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Reviews: A review

I've now finally finished reviewing all the books I read on holiday, carrying me nearly a third of the way through NaBloPoMo. Also, never one to under-complicate matters, I've submitted slightly edited versions of them to Amazon, on the grounds that I do occasionally find their reviews helpful so I should give something back. I've actually enjoyed writing them, though I take far too much time on each one. I had hoped that a combination of daily posting and morning pages might help cure me of my tendency to over-think and tweak, but this does not (yet) seem to be the case. I suppose I am able to get them done faster when I need to finish before going out, so the problem is more that I let them expand to fill the available space. Nevertheless I plan doing some more this month, and perhaps the chance of getting my Amazon review rank down into 5 digits will spur me on beyond that...

It's certainly made me think more about what I've been reading, as has sea_bright's comment that I didn't seem to expect to like most of the books I've reviewed. In fact that was more-or-less by design: faced with such a wide variety I decided to make the most of it. Before the holiday my reading had been dropping off. Though I enjoyed the books I did read, there weren't many that enthused me enough to give them a go, so I made a conscious effort to use Reading Week to recapture my enthusiasm and broaden my horizons. Obviously, since then I've been spending my spare evenings reviewing rather than reading, but at least the enthusiasm has returned. The horizon-broadening aspect has been less successful, though. If anything, I reinforced my ideas of what I enjoy and don't, which I suppose is useful even if it wasn't really the plan. For example, most (but not all) of the books that I enjoyed most have a sense of humour: not that it's very surprising that that should be a quality that I value. More significantly, though, I confirmed that my tastes lie in the direction that they always have: weird books. I don't much mind whether it's science fiction, fantasy, horror, or one of their many cross-overs, subgenres, mash-ups and hybrids (call it speculative fiction, for want of a better term). The important thing is that it's not realistic.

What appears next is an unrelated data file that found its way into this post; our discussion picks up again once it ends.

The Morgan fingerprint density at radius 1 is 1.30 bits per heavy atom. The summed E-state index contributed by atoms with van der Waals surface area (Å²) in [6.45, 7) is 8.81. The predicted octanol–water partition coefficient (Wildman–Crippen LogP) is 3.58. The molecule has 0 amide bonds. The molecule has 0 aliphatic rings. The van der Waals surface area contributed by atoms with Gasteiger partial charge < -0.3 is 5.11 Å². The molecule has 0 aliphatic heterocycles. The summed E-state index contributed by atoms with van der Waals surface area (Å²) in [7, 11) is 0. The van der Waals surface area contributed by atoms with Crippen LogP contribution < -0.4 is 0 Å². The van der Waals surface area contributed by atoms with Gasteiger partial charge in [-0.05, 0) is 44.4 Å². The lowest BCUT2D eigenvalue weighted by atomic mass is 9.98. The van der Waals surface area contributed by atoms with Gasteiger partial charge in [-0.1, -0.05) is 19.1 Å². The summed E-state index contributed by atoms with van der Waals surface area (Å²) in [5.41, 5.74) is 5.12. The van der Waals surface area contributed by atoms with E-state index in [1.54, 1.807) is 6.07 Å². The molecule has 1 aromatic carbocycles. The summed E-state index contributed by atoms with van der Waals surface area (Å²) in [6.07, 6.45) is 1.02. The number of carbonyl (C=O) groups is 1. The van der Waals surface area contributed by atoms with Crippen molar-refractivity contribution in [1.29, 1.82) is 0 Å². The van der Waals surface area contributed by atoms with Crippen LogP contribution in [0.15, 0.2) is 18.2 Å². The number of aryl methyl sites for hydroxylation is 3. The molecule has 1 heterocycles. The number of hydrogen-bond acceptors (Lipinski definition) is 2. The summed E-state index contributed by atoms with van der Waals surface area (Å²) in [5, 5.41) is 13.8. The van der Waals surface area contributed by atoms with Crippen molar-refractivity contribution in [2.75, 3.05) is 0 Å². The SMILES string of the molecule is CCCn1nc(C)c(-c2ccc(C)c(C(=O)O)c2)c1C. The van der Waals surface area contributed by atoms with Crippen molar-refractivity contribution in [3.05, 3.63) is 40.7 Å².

What I'm looking for is the unexpected. By way of counter-example (and with an apologetic hat tip to sea_bright for picking on her favorite genre), consider crime fiction. I'm occasionally lured into reading some by an intriguing premise on the back cover, but am almost always left disappointed. Typically I like the set up of the mystery ('Who is killing people and leaving little dolls by their bodies, and why?') but the resolution is invariably disappointing ('It's a murderer. He's doing it because he's mad.') But of course it's a madman! It literally couldn't have been anything else. In weird fiction, there could be any number of explanations: sinister rites, aliens, time-travellers, anything. That's not a great example, I grant you, but hopefully it illustrates my point. Essentially, I suppose, I'm interested in plot over character, and speculative fiction offers a wider range of plots, or at least (if one accepts that there aren't really that many to be had) a wider range of possible twists. That also explains why I'm less fond of 'straight' fantasy, space opera or whatever, because they can often feel, in their ways, as limiting as any other genre. And, while I'm at it, suggests an explanation for my aversion to spoilers, and rewatching things: ruin the surprise, and you ruin the thing I would otherwise have enjoyed most. Ironically for someone who's spent his last ten evenings sitting on the sofa blogging, I'm a neophile at heart.


( 2 comments — Leave a comment )
Nov. 11th, 2008 11:15 am (UTC)
Crime fiction - it is argued - is essentially morality in one package or another. I haven't yet been tempted to read spec fiction because sinister rites lead me back into morality tales (cui bono and why?); and to me, plot can't be separated from character anyway. Murderers aren't always mad, or rather their madness allows them to cross the boundary between feeling murderous for any sort of reason and actually doing it: I feel like murdering Melanie Phillips every time I have the misfortune to read anything she writes, but I wouldn't actually do it even if it were The Ideal Untraceable Crime. Crime fiction allows me to consider what crossing that boundary entails.

I also know that a sense of humour is a very individual thing indeed, and often things I think really are funny don't hit that target with others.

I think this is all a weakness, mind, and I ought to get out a bit more. Just saying.
Nov. 12th, 2008 12:04 am (UTC)
And yet you seemed strangely unattracted by that Sam Bourne novel where someone was murdering good people to bring about the end of the world...

One of the things I like about crime fiction is that there is generally a very limited set of possible outcomes, and yet it still (if done well) manages to be surprising. Unless the possibility of sinister rites or aliens or whatever has been introduced at an early stage, falling back on that as a resolution is definitely cheating. I always feel the best mysteries are those where I could have guessed what was going on if I'd put all the pieces together, but didn't because the author managed to keep me sufficiently distracted.
( 2 comments — Leave a comment )


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